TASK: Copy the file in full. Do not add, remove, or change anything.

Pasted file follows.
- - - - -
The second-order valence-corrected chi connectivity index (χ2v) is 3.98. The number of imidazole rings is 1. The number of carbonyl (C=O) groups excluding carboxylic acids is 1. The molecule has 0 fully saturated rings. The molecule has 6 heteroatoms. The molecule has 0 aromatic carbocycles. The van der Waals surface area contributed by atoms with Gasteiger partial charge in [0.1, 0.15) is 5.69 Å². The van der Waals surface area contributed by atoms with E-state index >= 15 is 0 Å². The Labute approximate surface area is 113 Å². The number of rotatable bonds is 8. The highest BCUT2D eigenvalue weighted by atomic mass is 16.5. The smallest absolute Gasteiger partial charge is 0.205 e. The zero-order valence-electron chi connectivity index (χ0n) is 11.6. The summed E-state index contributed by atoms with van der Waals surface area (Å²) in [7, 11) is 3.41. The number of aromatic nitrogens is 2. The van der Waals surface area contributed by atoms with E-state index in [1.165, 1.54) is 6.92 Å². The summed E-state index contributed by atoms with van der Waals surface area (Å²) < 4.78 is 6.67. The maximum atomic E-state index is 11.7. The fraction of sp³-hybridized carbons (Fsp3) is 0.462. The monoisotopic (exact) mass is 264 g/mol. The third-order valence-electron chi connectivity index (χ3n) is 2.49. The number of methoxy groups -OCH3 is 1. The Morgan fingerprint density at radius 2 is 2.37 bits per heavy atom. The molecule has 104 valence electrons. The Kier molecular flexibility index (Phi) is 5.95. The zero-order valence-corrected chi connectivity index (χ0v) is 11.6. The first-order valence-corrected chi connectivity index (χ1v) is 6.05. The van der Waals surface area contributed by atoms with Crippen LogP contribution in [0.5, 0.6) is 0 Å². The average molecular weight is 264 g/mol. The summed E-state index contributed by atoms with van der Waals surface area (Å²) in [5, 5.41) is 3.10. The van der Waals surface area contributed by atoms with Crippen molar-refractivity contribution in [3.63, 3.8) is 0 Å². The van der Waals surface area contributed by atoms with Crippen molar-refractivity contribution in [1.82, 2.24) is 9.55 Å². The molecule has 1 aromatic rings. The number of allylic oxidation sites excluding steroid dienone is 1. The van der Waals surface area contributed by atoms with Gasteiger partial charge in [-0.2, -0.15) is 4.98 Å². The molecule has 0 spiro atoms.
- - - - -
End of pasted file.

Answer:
The second-order valence-corrected chi connectivity index (χ2v) is 3.98. The number of imidazole rings is 1. The number of carbonyl (C=O) groups excluding carboxylic acids is 1. The molecule has 0 fully saturated rings. The molecule has 6 heteroatoms. The molecule has 0 aromatic carbocycles. The van der Waals surface area contributed by atoms with Gasteiger partial charge in [0.1, 0.15) is 5.69 Å². The van der Waals surface area contributed by atoms with E-state index >= 15 is 0 Å². The Labute approximate surface area is 113 Å². The number of rotatable bonds is 8. The highest BCUT2D eigenvalue weighted by atomic mass is 16.5. The smallest absolute Gasteiger partial charge is 0.205 e. The zero-order valence-electron chi connectivity index (χ0n) is 11.6. The summed E-state index contributed by atoms with van der Waals surface area (Å²) in [7, 11) is 3.41. The number of aromatic nitrogens is 2. The van der Waals surface area contributed by atoms with E-state index in [1.165, 1.54) is 6.92 Å². The summed E-state index contributed by atoms with van der Waals surface area (Å²) < 4.78 is 6.67. The maximum atomic E-state index is 11.7. The fraction of sp³-hybridized carbons (Fsp3) is 0.462. The monoisotopic (exact) mass is 264 g/mol. The third-order valence-electron chi connectivity index (χ3n) is 2.49. The number of methoxy groups -OCH3 is 1. The Morgan fingerprint density at radius 2 is 2.37 bits per heavy atom. The molecule has 104 valence electrons. The Kier molecular flexibility index (Phi) is 5.95. The zero-order valence-corrected chi connectivity index (χ0v) is 11.6. The first-order valence-corrected chi connectivity index (χ1v) is 6.05. The van der Waals surface area contributed by atoms with Crippen LogP contribution in [0.5, 0.6) is 0 Å². The average molecular weight is 264 g/mol. The summed E-state index contributed by atoms with van der Waals surface area (Å²) in [5, 5.41) is 3.10. The van der Waals surface area contributed by atoms with Crippen molar-refractivity contribution in [3.63, 3.8) is 0 Å². The van der Waals surface area contributed by atoms with Crippen molar-refractivity contribution in [1.82, 2.24) is 9.55 Å². The molecule has 1 aromatic rings. The number of allylic oxidation sites excluding steroid dienone is 1. The van der Waals surface area contributed by atoms with Gasteiger partial charge in [-0.2, -0.15) is 4.98 Å². The molecule has 0 spiro atoms.